The Lewis Family is known for their distinctive sound emphasized by the often hilariously blazing banjo virtuoso Little Roy Lewis.
Another characteristic is the enormous bass drum, accompanied by the phenomenal vocal harmonies by the Lewis daughters who were always identically dressed.
For several decades, the Lewis Family dominated the Georgia bluegrass festival scene, and the band was nothing less than a Georgia musical institution.
It is for good reasons that their name of the “First Family of Bluegrass Gospel” got its way. Roy “Pop” Lewis actually was using a ladder in 1925 to help Pauline Holloway, “Mom” Lewis at age just 15 escape her family home to go to McCormick, South Carolina.
By the end of the 1940s, “Pop” and “Mom” Lewis, together with four of their children (their has eight children in total), formed a singing group named “The Lewis Family”, and in 1951, they performed at a “Woodmen of the World” festival.
That same year, they recorded their first songs with the Sullivan label, a relatively small and insignificant label, but by the end of 1957, the group made recordings with the much bigger Starday label.
The Lewis Family’s music was heavily influenced by the Chuckwagon Gang who played and sang a sort of unique gospel quartet vocal harmonies. Another major influential factor was Martha Carson’s big-beat gospel music. The sound and shows of the Lewis Family, though, had their unique and distinctive and famous nature right from the start.
From 1954 on, the Lewis Family started their weekly appearances on an Augusta, Georgia, television show near Lincolnton, the hometown of the band. These television shows were very popular and continued through 1991.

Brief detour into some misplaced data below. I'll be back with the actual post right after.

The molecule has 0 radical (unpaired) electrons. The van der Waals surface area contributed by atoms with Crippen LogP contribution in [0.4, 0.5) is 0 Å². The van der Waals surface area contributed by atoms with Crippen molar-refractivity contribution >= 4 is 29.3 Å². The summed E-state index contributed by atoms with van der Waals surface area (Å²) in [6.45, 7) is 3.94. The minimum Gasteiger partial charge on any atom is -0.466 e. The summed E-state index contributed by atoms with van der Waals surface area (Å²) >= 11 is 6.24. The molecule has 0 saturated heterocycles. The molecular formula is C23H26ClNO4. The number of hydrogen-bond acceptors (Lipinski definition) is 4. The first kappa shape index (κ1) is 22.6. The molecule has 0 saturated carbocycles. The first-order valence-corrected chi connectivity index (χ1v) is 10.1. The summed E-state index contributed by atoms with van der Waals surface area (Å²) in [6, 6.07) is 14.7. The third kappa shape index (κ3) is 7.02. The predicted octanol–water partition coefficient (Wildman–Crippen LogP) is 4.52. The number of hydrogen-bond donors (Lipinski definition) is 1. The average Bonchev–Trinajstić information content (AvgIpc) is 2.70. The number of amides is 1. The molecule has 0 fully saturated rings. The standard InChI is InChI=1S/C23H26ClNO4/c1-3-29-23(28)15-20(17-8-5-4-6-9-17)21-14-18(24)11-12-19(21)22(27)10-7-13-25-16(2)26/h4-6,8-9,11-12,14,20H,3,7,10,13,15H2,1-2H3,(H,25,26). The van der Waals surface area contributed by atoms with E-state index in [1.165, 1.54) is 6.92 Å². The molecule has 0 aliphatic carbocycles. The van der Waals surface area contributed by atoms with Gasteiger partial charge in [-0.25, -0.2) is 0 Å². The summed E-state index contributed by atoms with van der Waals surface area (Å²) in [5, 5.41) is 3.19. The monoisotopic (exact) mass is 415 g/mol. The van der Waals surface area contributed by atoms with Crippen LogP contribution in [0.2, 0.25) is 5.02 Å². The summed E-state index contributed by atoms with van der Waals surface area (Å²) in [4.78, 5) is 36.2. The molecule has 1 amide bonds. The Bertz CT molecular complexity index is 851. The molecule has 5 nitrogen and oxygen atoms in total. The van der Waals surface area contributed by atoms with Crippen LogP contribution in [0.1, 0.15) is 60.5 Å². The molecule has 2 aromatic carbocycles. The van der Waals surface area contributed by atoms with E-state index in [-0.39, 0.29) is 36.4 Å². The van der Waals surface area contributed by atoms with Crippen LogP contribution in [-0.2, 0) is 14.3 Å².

The group recorded some 60 fine albums for various labels, and their live performances also had a very durable consistency. The band released recordings on Canaan, Starday, Daywind, and Riverson labels, but the musical style and sound never changed dramatically over the years.
All through the 1990s, The Lewis Family was performing some two hundred shows every year. They gave great shows at several important Southern gospel festivals like the annual Albert E. Brumley Memorial Singing event in Springdale, Arkansas, and at numerous bluegrass festivals all across America.
The shows of the band were marked by stage razzle-dazzle and cornball humor, accompanied by a profound gospel message. The Lewis Family was giving a unique and musically impressive view of the traveling family band’s musical history.
The group was operating in a style that was a little off the traditional mainstream bluegrass path, however, Little Roy Lewis is widely recognized as being among the nation’s best five-string banjo masters in the bluegrass world. He is unmatched for his unbelievable speed on the banjo’s fretboard.
In the 1960s and ’70s, the Lewis daughters Polly, Janis, and Miggie joined the singing family gradually while a few of their brothers quit the band to pursue their business careers. The vocal harmonies of these sisters actually anchor quite a few of the Lewis Family’s characteristic songs, and in more recent years, a new third generation of musicians within the Lewis Family took over the musical stage.
Several of The Lewis Family’s members are highly talented vocalists that play multiple instruments. The group used to play a number of upbeat numbers, such as The Good Time Get Together, songs structured in a way that multiple musicians can play various virtuoso solos on a number of instruments, and at times they included novelties like an autoharp.
The Lewis Family’s repertoire is a mixture of a great number of traditional pieces combined with unique compositions and songs written by Georgia musicians. Special attention should be attributed to the fine works of Randall Hylton, a famed bluegrass songwriter.
Until a few years ago, the Lewis Family was hosting their own annual bluegrass event in Lincolnton: the Lewis Family Homecoming and Bluegrass Festival. In 1992, the Lewis Family were inducted into the Georgia Music Hall of Fame and the group has won several impressive Dove awards.